After making these changes, I was getting some serious bites! I was surprised by how sensitive and responsive the rig was. It was at this point that the project took a (hopefully temporary) nose-dive. Again and again, I could see a fish take the baited hook into its mouth and tug on it, but each time it would spit it out again. They just would not swallow it! With this type of setup, as opposed to a curved hook, the fish has to fully swallow the sharpened stick so it gets stuck inside the fish (which, by the way, is why you should not fish this way unless you plan on dispatching and utilizing the fish).

So why weren’t the fish swallowing the bait?! The reason, I suspected, was that the line was too thick and rigid. It gave the fish the sensation that they were trying to bite a piece off of something larger, but could not. As I said, I suspect this to be the reason. I’ve never tried anything like this, so only more trial and error will tell.

The next day, I used some of the extra willow bark to make a much finer and more flexible leader which the fish will hopefully not detect as easily. Then I spliced it into the existing line and attached the hook (which, as you can see, I had modified further by blunting the short end). The splice point is the “left corner” you can see in the second loop. I will try the rig like this and, if fish swallow it, but the hook doesn’t catch, I’ll start over with a larger hook and whittle it down until it’s just right.

To be continued!

Wild edible – Broadleaf plantain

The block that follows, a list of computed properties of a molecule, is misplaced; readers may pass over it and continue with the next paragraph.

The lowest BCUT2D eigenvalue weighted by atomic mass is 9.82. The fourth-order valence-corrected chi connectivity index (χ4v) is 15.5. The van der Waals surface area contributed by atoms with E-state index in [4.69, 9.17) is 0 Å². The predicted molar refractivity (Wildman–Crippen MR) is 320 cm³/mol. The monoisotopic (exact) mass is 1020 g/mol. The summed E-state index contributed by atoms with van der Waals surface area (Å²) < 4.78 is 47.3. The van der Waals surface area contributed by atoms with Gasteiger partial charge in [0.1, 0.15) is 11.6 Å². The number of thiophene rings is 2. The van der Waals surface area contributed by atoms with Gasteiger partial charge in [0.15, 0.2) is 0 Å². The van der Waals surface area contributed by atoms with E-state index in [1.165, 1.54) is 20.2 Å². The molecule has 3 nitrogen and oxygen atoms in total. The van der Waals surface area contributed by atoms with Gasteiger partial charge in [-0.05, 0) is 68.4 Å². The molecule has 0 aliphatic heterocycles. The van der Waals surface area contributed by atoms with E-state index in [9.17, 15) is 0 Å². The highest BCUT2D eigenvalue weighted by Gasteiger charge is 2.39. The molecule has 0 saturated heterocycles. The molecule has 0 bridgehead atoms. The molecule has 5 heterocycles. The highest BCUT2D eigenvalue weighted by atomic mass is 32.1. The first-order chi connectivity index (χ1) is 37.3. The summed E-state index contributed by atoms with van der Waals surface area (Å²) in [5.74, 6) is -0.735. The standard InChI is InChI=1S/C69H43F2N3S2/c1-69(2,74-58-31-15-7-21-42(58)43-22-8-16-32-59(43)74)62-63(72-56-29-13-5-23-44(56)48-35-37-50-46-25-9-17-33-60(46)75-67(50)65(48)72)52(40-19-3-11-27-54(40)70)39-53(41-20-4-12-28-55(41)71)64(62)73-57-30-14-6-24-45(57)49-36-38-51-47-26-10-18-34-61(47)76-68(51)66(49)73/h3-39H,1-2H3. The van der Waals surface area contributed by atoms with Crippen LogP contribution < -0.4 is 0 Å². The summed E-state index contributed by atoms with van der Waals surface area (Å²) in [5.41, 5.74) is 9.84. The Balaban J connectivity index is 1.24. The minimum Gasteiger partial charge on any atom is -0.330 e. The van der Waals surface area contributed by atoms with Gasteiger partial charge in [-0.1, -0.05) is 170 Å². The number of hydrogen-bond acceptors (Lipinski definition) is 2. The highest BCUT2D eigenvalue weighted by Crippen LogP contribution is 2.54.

Before I get to the meat (or vegetable, as it were) of this post, I wanted to update those of you who are interested in the LK-35 Swedish army rucksack (if you’re not, you might want to skip this paragraph). Being curious as to why I have been able to fit more gear inside this supposedly 35 L pack in comparison to other 35 L packs, I emptied it and took some measurements. I was happy to find that the maximum capacity is actually about 40.5 L. The reason for the discrepancy is the pack’s top flap, which has a range of positions to accommodate different amounts of gear inside. When the flap is at its lowest position, the volume is about 30 L, whereas at its highest position, the volume is about 40.5 L (2,470 cubic inches). Since I attach my bulky sleeping gear to the outside of the pack, 40+ L is plenty of room for my gear, food, extra clothes etc., so I plan to continue using and trialing it. While the pack was empty, I also weighed it using a bathroom scale, and it weighed in at 2.3 kg/5 pounds. Not lightweight, but I still think it’s a winner thanks to its extreme ruggedness.

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My favorite of the leafy wild edibles growing here in Finland is the broadleaf plantain (plantago major).

Young broadleaf plantain leaves.

It’s one of about 200 species of plaintain (not to be confused with the fruit of the same name) growing around the world. Native to most of Europe and Northern/Central Asia, broadleaf plantain is commonly considered a weed, as it is often found growing in grassy areas in populated places.

Mature plant (linked image, not my photo)

When I see this plant, I don’t see a weed at all. I see a nutritious leafy vegetable high in vitamins A, C and K and in calcium which can be picked and eaten raw or cooked. I see a plant that can be made into a poultice which aids in healing wounds and insect bites thanks to its anti-toxic, anti-inflammatory and anti-microbial properties (the leaves contain aucubin, allantoin and several soothing agents). Fever and respiratory infections were traditionally treated with the plant’s root. Tea made from the leaves is said to be good for treating diarrhea due to the inherent astringent properties.

So the next time you’re getting rid of “weeds” around your house, check to see if any of them are broadleaf plantain. You might have a nutritious snack and mini-pharmacy right nearby without knowing it!

Disclaimer: Consuming wild edible plants and/or using them for medical purposes is done at your own risk. Always be 100% certain of what you are eating/doing. If unsure, contact an expert.

Another hot day in the sub-Arctic, plus a few poncho shelter setups